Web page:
2019 Delas Hermitage Domaine des Tourette Blanc

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Wine Critic Reviews for 2019 Delas Hermitage Domaine des Tourette Blanc

The star of the Delas whites is the 2019 Hermitage Domaine des Tourettes Blanc, based on Marsanne from L'Ermite, Le Sabot (the bottom portion of Les Bessardes) and La Tourette. Barrel fermented and aged in approximately one-third new French oak, it offers scents of crushed stone, pencil shavings, toasted coconut, ripe pear and melon, plus hints of citrus. Full-bodied and rich, it's creamy in texture and weighty on the palate, yet with great persistence and lingering flavors. Delicious now, I suspect it will close down within the next year or two, yet it should be capable of aging for up to two decades, adding layers of richness and truffled complexity.

Robert Parker Wine Advocate | 95+ RP
A fresh, fine, direct fragrance - quince, pear and plum. Very rounded and generous on the palate, a little on the fat side. This has real depth however. There's a vein of acidity buried in the wine which will help give it some freshness, but it's not as fresh as some this year, it’s very full-bodied, but still very good. Fermented and aged in new and recent barriques, partial malolactic. Drinking Window 2021 - 2029.

Decanter | 95 DEC
Still a bit youthfully compact, but there's focus and drive to the mix of salted butter, acacia, quince, lemon curd and white peach flavors. This has polished edges offset by a racy spine through it all. Cellar for maximum effect. Marsanne and Roussanne. Best from 2022 through 2032. 475 cases made, 50 cases imported.

Wine Spectator | 95 WS

Wine Details on 2019 Delas Hermitage Domaine des Tourette Blanc

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Producer Delas: Over the past twenty years the world has seen an obsession develop with the Rhone Valley. Chateauneuf-Du-Pape to Cote-Rotie and every lieu-dit in between has seen a tremendous influx of France’s second largest winegrowing region. It is a vast and diverse land that satisfies nearly every palate… and every budget. It is because producers like Delas have found ways to produce a myriad of wines at nearly every price point without detriment to superb quality.

What we know today as Delas (Delas Freres) was founded in 1835, when Charles Audibert and Philippe Delas purchased the Maison Junique wine merchant company in Tournon Sur Rhone. Ninety years later Philippe’s two sons, one of which married the daughter of Audibert, Henri and Florentin Delas took over management and renamed the company Delas Freres. When the next generation inherited Delas Freres in 1960, the company had already become one of the top producers of Rhone wines and had increased its holdings in Cote-Rotie, Hermitage, Crozes-Hermitage and Condrieu in the north and Chateauneuf-Du-Pape in the South.

The success at Delas garnered the attention of the well-known Champagne firm, Deutz and in 1977 a partnership was formed. In 1993 Deutz and Delas Freres were approached by the Rouzaud Family of the Roederer Group, to which they joined and since, the Delas philosophy has continued to flourish, enabling the company to reach far greater heights. Ambitious initiatives were implemented from key personnel installments to “own sourcing” principles, to increased holdings which have allowed Delas to approach the modern era with an array of tools for developing the brand’s name.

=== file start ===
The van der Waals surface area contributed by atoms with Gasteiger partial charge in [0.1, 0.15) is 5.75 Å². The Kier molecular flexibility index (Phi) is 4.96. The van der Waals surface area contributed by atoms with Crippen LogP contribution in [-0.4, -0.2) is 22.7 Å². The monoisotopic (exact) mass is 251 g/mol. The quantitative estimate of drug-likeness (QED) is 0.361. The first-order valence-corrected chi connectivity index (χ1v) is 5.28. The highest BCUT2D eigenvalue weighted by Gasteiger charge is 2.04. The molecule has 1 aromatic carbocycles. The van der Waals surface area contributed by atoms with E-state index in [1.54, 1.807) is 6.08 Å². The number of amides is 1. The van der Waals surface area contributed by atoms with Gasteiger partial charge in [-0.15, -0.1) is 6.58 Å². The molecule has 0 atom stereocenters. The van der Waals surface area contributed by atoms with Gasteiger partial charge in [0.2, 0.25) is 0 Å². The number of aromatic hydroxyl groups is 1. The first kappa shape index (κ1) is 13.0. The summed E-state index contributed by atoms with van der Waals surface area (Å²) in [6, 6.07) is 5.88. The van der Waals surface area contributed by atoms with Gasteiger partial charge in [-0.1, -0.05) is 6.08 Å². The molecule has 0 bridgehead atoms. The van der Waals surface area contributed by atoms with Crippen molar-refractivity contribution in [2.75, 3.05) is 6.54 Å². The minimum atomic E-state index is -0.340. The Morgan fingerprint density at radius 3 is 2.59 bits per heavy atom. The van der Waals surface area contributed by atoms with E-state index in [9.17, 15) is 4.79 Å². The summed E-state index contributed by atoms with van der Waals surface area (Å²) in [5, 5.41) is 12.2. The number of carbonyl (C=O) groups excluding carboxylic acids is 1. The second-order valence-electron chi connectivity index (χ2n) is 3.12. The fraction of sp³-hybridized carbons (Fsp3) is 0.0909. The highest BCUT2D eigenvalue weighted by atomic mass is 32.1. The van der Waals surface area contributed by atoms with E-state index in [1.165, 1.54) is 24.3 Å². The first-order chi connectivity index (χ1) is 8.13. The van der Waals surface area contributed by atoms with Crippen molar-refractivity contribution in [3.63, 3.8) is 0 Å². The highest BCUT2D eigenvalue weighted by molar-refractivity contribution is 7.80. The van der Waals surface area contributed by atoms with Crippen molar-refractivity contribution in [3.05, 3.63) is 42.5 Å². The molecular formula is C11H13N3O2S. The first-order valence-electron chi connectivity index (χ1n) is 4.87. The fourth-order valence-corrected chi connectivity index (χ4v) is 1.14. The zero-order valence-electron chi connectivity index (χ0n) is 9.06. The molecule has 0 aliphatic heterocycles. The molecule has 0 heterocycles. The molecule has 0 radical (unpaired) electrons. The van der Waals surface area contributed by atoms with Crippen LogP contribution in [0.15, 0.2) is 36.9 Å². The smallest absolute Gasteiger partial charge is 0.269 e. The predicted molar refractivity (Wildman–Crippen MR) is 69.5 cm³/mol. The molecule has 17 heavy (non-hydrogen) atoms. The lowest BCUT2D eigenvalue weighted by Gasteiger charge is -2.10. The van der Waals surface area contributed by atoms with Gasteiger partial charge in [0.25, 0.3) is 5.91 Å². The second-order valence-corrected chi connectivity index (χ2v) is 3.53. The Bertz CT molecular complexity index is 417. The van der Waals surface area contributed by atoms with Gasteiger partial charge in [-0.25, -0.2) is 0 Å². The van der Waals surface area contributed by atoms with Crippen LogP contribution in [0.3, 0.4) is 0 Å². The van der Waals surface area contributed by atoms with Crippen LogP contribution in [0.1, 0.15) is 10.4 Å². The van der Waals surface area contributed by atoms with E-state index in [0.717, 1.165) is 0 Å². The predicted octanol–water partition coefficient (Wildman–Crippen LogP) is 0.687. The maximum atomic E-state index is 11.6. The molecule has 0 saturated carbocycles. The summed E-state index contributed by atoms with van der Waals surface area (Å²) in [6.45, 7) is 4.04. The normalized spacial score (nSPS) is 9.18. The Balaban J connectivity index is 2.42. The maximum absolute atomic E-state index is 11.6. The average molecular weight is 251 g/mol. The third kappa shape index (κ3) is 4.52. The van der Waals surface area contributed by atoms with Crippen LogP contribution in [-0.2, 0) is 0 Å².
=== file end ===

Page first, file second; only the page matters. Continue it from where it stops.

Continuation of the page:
These modern developments have placed Delas in an extraordinary position, strategically but also geographically. Delas has 10 hectares under vine in AOC Hermitage where their beloved “Domaine des Tourrettes” is sourced from 100% Syrah grapes. Their white hermitage is comprised of Marsanne and Roussanne. In Crozes-Hermitage, their 100% Syrah “Domaine Des Grands Chemins” is produced from 18 hectares of which they own as well. In addition to their domaine wines, Delas has unique relationships with like-minded vineyard owners and growers in which they have been able to develop the “Single Vineyard” approach. Their very own wine growing team has a hands on oversight of individual parcels which reflect their own terroir.

Their five single vineyards hail from some of the greatest lieu-dits in northern Rhone; Bessards (Hermitage) Landonne (Cote-Rotie) Clos Boucher (Condrieu) Saint-Epine (St. Joseph) and The Closed (Crozes-Hermitage). Delas also sources grapes from other growers to help compliment their portfolio. Whatever the palate or budget insists, from Chateauneuf-Du-Pape, Cote-Rotie, Cotes Du Rhone, St. Joseph, Hermitage, Crozes-Hermitage, to Condrieu, Delas provides. They have developed a broad spectrum of offerings that have one thing in common…outstanding quality.
Region Rhone: While the Northern Rhone produces only about 5% of all wine coming out of the Rhone Valley, the quality of these bottles is not to be underestimated. The terroir in this region is heavenly for growing Syrah, Viognier, Marsanne or Rousanne - the only permitted grapes in the AOC. Picture this - the Rhone flows through the valley like an azure thread piercing the landscape, a reflection of the dreamy skies hovering above the vineyards, ready to produce rainfall at a moment's notice. The rocky soil of the steep, almost surreal hillsides provides a bountiful feast for the grapevine roots. The flavors and texture of Northern Rhone wines tell you everything you need to know as soon as your lips touch the elixir, like a whisper in the vigorous valley winds